Preliminary Results of Third Administrative Review
The DOC announced what amounts to a ‘preliminary’ preliminary finding in our industry’s third administrative review. The Preliminary Decision was released June 2, 2015. Here is the breakdown of their determination thus far: Anti-Dumping (AD) rates remain at 33%. Jangho and Yuanda, the first & second mandatory respondents, received Adverse Facts Available (AFA), which is 33%. It was announced that the third mandatory respondent, Union, received 0%. However, there was a glaring error in that calculation. So, the DOC will have to go back, recalculate, and announce the right figure. It is unclear when they will do that. The “All Others” category remained at 32%.
On the Countervailing Duty (CVD) side, the rates were in the low single digits, but the announcement did not include the calculation for primary aluminum, extrusion, or glass (in the case of JangHo). Since these are the most significant elements in calculating the margin, we see the rates announced as too incomplete to justify any comment at this time. It is not clear when the DOC will announce the full calculation. They could do so in a few weeks in a ‘post’ Preliminary Decision, or wait until December when they are due to announce their Final Determination. The rates announced were: Jangho – 1.61%, Guanga – 4.83%, and All Others – 3.22%. Due to the DOC’s current backlog, they have recently been announcing incomplete results in their preliminary decisions. So, the partial announcement is not an indication of the final result – good or bad.
What is promising is that the DOC did use Thailand as the surrogate country, as we had hoped, and will include glass in the calculations for the two extruders that supply extrusions in curtain wall applications.
On the Hill in the last few days, there has been headline news generated as the debate continues on the Trade Promotion Authority bill and its amendments. Last Friday, breaking news out of Washington pronounced the death of TPA and a major defeat for the administration. However, our amendment, Customs Reauthorization, did pass. The latest information is that only the TAA bill and TPA are absolutely linked. Customs reauthorization, which contains our provisions, may be able to be conferenced without the other bills passing. While we don't think that will happen, it is an interesting wrinkle. All in all - this has been a very successful effort to get this far! Now we just need to get our provisions through a conference. Be on alert for another email asking for your continued help!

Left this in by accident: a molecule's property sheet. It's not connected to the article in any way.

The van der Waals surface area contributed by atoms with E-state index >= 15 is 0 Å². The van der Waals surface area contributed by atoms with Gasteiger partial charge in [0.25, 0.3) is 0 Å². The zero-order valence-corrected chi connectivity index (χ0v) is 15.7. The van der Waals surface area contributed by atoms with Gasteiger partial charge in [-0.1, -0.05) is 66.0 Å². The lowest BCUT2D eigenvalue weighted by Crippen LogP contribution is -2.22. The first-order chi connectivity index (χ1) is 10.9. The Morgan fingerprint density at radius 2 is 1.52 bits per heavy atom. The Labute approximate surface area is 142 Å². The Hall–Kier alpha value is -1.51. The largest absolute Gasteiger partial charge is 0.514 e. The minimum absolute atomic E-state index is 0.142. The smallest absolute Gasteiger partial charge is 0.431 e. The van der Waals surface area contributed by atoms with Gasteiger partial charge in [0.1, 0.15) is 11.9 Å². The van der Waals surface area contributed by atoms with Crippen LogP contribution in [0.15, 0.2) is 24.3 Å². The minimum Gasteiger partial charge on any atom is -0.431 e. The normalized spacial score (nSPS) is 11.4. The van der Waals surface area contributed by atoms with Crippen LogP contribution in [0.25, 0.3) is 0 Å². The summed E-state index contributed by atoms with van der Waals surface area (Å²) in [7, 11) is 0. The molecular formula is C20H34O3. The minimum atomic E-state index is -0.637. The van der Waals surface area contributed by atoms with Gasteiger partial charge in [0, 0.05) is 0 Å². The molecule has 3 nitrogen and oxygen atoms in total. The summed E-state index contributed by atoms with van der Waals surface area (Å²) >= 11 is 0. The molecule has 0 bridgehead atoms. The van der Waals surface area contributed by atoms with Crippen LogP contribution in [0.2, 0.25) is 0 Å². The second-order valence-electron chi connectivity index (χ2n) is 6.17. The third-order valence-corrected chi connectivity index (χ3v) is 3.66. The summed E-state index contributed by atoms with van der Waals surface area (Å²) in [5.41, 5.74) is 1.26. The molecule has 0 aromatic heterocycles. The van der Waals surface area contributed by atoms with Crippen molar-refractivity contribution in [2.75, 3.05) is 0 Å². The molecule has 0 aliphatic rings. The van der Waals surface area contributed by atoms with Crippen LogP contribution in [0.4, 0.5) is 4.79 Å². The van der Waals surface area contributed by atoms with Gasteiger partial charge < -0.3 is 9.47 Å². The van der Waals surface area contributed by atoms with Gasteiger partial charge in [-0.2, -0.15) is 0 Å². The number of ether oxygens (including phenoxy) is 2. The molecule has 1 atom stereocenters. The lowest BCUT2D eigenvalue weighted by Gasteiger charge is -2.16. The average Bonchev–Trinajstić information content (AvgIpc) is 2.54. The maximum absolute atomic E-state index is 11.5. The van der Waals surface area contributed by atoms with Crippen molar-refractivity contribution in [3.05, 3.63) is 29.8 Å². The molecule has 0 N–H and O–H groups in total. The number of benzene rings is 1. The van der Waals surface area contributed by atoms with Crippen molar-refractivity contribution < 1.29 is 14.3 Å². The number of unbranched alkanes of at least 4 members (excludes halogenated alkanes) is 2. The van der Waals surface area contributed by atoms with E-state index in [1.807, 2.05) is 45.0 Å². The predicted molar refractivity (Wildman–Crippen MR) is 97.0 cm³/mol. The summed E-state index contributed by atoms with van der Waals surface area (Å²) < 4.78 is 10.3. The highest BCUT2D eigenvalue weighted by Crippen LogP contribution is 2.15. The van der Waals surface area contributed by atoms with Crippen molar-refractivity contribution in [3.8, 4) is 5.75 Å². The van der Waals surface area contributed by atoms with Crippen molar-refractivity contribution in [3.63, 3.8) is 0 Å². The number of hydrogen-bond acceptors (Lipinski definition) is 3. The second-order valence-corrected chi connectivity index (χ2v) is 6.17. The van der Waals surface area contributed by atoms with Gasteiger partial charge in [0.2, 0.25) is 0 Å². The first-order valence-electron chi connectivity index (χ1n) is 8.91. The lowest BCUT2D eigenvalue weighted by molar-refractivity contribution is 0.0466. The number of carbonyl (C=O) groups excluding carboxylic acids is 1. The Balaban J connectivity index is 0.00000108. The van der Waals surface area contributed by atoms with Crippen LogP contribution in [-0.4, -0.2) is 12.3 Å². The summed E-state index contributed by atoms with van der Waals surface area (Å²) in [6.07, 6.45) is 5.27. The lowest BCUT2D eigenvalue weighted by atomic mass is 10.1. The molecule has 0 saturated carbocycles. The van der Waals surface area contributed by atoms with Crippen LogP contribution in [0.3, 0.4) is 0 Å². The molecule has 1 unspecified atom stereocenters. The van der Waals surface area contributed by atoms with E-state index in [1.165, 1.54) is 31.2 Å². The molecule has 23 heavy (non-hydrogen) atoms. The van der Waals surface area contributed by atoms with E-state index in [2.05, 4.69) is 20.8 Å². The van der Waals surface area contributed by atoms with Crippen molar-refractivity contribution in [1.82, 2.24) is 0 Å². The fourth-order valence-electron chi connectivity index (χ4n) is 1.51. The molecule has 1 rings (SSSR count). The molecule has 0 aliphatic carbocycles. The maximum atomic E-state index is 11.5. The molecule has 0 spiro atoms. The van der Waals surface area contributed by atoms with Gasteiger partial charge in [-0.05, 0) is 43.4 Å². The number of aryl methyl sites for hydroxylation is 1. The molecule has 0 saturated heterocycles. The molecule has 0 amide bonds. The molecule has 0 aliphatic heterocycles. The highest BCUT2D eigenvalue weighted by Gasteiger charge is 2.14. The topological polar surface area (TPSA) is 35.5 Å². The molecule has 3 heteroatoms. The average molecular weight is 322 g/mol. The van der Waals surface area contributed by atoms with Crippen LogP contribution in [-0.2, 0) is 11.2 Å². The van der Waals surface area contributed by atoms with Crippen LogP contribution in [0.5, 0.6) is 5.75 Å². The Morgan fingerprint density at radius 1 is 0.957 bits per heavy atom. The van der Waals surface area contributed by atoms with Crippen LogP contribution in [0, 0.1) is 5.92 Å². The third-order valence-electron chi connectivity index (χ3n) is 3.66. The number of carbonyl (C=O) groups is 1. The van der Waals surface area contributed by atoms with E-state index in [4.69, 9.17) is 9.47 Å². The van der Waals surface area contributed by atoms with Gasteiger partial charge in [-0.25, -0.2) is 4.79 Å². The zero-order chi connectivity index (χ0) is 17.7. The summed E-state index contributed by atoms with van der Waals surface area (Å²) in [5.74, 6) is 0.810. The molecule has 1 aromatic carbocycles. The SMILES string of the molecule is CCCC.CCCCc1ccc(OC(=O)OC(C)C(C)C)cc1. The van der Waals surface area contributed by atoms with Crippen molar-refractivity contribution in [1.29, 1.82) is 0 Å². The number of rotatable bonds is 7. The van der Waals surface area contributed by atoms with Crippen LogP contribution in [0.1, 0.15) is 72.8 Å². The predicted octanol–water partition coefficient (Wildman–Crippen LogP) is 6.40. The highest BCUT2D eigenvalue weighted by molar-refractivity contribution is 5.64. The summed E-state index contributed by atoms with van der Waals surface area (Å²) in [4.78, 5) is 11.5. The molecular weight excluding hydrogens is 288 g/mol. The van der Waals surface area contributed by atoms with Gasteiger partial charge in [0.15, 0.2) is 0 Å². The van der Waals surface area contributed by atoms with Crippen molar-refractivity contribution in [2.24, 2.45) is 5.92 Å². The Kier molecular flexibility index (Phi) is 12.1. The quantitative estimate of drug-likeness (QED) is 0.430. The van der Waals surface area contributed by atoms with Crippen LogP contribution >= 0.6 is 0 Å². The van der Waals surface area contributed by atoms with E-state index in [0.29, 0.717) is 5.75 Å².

And finally: circumvention. As you may have seen in our trade alert a couple of weeks ago, the main defendant in the Puerto Rico case was sentenced to 18 months in prison. This was great news for our industry, because it sent the message to those that are circumventing our orders that jail time is a real possibility if caught. Circumvention is the most active component of our China Trade workload these days at headquarters. Right now, there are upwards of 10 cases at various stages of investigation. I head to Washington later this month, where I will discuss legal and political opportunities for the industry in dealing with these cases. It is becoming clear to me that certain Chinese extruders are driving this activity, and it’s time for us to find a path to address them at a higher level. Stay tuned for more updates. I am pleased to announce that Michael Walsh, Director, ADCVD Policy & Programs Division, U.S. Customs, has accepted our invitation to speak at the AEC Management conference this September. I think his presence at our conference, and his message, will come at an opportune time.
Thanks to your continued support and efforts, we have engaged those that leveraged unfair and illegal trade actions to dismantle our domestic market. I am pleased to say that on every front we continue to gain ground. Stay tuned and be ready!